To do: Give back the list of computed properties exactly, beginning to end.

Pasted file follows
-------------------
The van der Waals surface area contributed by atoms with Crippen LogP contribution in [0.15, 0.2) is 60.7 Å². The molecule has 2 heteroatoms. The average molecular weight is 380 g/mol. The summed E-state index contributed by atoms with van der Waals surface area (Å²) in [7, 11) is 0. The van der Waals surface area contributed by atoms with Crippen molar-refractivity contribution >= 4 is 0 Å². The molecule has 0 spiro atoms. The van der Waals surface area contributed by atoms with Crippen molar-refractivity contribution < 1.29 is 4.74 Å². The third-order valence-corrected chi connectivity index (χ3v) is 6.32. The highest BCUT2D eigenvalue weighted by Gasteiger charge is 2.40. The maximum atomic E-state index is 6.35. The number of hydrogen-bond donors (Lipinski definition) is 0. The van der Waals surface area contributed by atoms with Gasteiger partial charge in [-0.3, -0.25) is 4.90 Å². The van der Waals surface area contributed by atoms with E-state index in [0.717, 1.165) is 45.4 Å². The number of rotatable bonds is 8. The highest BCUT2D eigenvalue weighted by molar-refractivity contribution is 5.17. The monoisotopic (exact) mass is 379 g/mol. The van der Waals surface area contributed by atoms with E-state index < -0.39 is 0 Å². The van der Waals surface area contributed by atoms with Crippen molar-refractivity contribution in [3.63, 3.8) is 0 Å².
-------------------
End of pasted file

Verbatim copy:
The van der Waals surface area contributed by atoms with Crippen LogP contribution in [0.15, 0.2) is 60.7 Å². The molecule has 2 heteroatoms. The average molecular weight is 380 g/mol. The summed E-state index contributed by atoms with van der Waals surface area (Å²) in [7, 11) is 0. The van der Waals surface area contributed by atoms with Crippen molar-refractivity contribution >= 4 is 0 Å². The molecule has 0 spiro atoms. The van der Waals surface area contributed by atoms with Crippen molar-refractivity contribution < 1.29 is 4.74 Å². The third-order valence-corrected chi connectivity index (χ3v) is 6.32. The highest BCUT2D eigenvalue weighted by Gasteiger charge is 2.40. The maximum atomic E-state index is 6.35. The number of hydrogen-bond donors (Lipinski definition) is 0. The van der Waals surface area contributed by atoms with Gasteiger partial charge in [-0.3, -0.25) is 4.90 Å². The van der Waals surface area contributed by atoms with E-state index in [0.717, 1.165) is 45.4 Å². The number of rotatable bonds is 8. The highest BCUT2D eigenvalue weighted by molar-refractivity contribution is 5.17. The monoisotopic (exact) mass is 379 g/mol. The van der Waals surface area contributed by atoms with E-state index < -0.39 is 0 Å². The van der Waals surface area contributed by atoms with Crippen molar-refractivity contribution in [3.63, 3.8) is 0 Å².